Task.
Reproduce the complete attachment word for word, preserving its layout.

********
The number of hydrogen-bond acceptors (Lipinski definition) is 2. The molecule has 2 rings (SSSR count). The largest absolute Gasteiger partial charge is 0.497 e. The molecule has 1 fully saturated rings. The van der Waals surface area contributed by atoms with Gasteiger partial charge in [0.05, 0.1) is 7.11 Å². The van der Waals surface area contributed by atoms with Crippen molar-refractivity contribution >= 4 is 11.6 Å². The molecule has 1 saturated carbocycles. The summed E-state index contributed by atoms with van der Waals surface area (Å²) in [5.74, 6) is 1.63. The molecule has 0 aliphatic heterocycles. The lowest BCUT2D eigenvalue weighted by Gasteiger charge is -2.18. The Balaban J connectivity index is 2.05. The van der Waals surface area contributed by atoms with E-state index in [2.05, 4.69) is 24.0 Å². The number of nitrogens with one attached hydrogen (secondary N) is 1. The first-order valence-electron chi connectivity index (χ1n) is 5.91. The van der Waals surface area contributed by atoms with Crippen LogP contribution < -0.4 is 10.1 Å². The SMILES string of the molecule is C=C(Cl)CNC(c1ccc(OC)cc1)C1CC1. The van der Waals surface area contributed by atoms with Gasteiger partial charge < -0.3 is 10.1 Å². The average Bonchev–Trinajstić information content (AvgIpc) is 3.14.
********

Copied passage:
The number of hydrogen-bond acceptors (Lipinski definition) is 2. The molecule has 2 rings (SSSR count). The largest absolute Gasteiger partial charge is 0.497 e. The molecule has 1 fully saturated rings. The van der Waals surface area contributed by atoms with Gasteiger partial charge in [0.05, 0.1) is 7.11 Å². The van der Waals surface area contributed by atoms with Crippen molar-refractivity contribution >= 4 is 11.6 Å². The molecule has 1 saturated carbocycles. The summed E-state index contributed by atoms with van der Waals surface area (Å²) in [5.74, 6) is 1.63. The molecule has 0 aliphatic heterocycles. The lowest BCUT2D eigenvalue weighted by Gasteiger charge is -2.18. The Balaban J connectivity index is 2.05. The van der Waals surface area contributed by atoms with E-state index in [2.05, 4.69) is 24.0 Å². The number of nitrogens with one attached hydrogen (secondary N) is 1. The first-order valence-electron chi connectivity index (χ1n) is 5.91. The van der Waals surface area contributed by atoms with Crippen LogP contribution < -0.4 is 10.1 Å². The SMILES string of the molecule is C=C(Cl)CNC(c1ccc(OC)cc1)C1CC1. The van der Waals surface area contributed by atoms with Gasteiger partial charge < -0.3 is 10.1 Å². The average Bonchev–Trinajstić information content (AvgIpc) is 3.14.